The organization and rank system of the Canadian Army is used, but cadets can only attain Non-Commissioned Officer status. Adult leadership is provided by commissioned officers of the Canadian Forces Reserve Cadet Instructor Cadre, supplemented by contracted Civilian Instructors, authorized adult volunteers, in addition to officers and non-commissioned members of other CF branches. The Cadet Instructors Cadre (CIC) is composed of CF officers specially trained to deliver the Royal Canadian Sea, Army, and Air Cadet programs. Like all reservists they come from all walks of life including former cadets and long-service Regular and Reserve CF members, in addition to the parents of cadets. Royal Canadian Army Cadet Corps are usually affiliated to a Reserve or Regular Force army regiment and wear the accoutrements of their affiliated unit.

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RCAC Badge

The Royal Canadian Army Cadet Badge is the official emblem of RCAC. It is worn on the upper sleeve of the cadet uniform and on the breast of the issue parkas. Some corps wear it as a brass cap badge. The term acer acerpori is Latin for "as the maple, so the sapling".

Aim

The aim of Royal Canadian Army Cadets is to develop in youth the attributes of good citizenship and leadership; promote physical fitness; and stimulate the interest of youth in the sea, land and air activities of the Canadian Forces. The RCAC shares this aim with the Sea and Air Cadets; however, each organization focuses on its own parent element.

As part of their training, cadets may attend Cadet Summer Training Centres (CSTC) at Canadian Forces bases and other locations. Progression in the local Corps training program is marked through different star levels: green, red, silver, and gold, and eventually, after the completion of the National Star Certification Exam, Master Cadet. Army cadets participate in a variety of adventurous training activities including lessons in abseiling, kayaking, trekking and mountain biking. Selected cadets may qualify for parachute training.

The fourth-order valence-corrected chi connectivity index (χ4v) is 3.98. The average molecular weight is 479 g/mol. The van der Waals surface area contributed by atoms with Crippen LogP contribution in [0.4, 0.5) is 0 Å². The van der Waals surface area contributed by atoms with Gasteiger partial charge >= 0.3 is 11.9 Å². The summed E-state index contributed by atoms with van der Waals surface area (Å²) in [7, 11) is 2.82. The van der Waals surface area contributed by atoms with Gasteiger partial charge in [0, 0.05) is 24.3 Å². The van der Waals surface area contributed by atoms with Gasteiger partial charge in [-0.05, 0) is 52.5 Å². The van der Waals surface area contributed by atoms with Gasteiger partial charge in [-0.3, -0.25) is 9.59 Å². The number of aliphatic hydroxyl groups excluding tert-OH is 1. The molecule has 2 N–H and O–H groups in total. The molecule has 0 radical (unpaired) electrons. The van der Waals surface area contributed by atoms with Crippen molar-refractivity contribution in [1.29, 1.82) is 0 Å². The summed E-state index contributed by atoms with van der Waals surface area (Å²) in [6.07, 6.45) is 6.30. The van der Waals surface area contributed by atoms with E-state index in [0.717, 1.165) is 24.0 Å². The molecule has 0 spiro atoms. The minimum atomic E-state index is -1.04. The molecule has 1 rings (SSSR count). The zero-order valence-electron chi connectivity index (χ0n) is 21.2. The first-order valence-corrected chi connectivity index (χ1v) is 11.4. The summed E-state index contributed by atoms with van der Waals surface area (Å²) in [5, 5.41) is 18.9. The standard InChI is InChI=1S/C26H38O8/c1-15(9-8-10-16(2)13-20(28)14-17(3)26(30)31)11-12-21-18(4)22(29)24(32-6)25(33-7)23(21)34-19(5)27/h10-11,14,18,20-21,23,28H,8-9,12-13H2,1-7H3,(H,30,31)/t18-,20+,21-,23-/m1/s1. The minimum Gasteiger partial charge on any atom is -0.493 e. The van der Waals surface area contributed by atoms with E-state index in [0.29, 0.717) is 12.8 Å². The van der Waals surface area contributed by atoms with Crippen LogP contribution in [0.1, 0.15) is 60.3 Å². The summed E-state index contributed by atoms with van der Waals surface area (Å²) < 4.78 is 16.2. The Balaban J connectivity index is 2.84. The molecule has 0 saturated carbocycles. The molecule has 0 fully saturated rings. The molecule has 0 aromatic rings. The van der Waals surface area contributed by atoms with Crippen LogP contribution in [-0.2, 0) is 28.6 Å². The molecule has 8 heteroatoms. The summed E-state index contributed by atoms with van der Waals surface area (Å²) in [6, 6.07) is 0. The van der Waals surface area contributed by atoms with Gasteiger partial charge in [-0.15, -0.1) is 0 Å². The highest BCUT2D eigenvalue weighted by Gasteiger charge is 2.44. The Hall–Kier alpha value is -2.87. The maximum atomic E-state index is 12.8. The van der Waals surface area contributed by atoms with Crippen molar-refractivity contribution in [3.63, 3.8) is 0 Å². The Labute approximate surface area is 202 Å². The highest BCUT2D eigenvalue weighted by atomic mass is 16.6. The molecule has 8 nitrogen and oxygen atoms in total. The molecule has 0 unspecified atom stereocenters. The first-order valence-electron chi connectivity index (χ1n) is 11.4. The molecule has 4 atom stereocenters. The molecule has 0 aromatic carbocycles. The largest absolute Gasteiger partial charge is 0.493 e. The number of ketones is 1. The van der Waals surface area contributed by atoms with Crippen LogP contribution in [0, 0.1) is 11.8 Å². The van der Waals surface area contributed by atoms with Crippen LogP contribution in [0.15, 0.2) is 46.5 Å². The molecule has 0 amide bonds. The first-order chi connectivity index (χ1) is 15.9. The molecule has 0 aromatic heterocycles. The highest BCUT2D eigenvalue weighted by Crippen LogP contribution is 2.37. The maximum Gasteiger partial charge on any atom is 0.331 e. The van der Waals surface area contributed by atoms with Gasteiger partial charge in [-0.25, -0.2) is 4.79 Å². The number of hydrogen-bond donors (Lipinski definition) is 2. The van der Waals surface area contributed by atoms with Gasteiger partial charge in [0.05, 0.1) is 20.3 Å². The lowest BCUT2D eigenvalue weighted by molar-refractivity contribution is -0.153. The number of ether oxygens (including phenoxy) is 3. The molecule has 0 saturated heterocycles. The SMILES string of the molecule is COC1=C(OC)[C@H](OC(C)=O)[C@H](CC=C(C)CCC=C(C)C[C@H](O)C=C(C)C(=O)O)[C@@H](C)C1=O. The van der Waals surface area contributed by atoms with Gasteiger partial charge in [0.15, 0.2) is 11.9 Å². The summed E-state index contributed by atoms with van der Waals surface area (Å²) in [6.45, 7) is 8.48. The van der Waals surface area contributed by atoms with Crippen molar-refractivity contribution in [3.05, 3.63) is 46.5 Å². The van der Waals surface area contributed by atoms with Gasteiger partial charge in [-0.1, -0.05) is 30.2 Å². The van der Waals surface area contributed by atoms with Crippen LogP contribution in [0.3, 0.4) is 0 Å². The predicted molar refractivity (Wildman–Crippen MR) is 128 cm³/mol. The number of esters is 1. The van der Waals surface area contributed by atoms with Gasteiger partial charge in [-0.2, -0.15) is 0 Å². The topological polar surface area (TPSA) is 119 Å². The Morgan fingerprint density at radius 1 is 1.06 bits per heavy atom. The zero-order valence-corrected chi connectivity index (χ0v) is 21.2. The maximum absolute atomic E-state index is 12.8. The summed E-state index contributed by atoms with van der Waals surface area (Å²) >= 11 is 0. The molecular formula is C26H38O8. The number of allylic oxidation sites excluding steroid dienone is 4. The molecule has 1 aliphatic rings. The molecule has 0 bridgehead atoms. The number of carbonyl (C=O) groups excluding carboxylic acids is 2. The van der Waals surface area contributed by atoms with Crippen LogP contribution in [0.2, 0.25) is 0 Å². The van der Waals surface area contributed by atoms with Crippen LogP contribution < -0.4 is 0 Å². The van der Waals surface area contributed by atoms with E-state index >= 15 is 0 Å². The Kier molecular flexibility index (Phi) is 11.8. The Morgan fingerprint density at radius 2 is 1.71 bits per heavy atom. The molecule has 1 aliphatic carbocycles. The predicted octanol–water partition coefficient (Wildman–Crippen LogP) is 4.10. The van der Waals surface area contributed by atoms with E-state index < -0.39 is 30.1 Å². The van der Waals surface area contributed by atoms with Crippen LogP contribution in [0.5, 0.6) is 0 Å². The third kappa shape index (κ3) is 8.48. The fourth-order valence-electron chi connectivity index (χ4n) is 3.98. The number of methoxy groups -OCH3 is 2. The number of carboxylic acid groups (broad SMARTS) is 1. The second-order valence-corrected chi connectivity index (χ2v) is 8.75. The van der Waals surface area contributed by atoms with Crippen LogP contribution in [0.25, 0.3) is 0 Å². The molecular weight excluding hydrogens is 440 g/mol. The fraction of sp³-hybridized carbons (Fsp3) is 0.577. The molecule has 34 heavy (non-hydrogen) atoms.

The local Corps training program covers ten areas of instruction: drill, possibly including drill with arms; fundamental training, covering various aspects of membership in the RCAC; bushcraft, map and compass; fire arms safety;marksmanship, instructional techniques (Silver and Gold Star only); public speaking; leadership; citizenship; and physical fitness. Cadets are required to take a star level qualification test, where the material is reviewed in a simple test. Upon passing, he or she achieves that star level and moves onto the next level of training. Completing the Star levels is mandatory for promotion or appointment to a higher rank.

History

Early history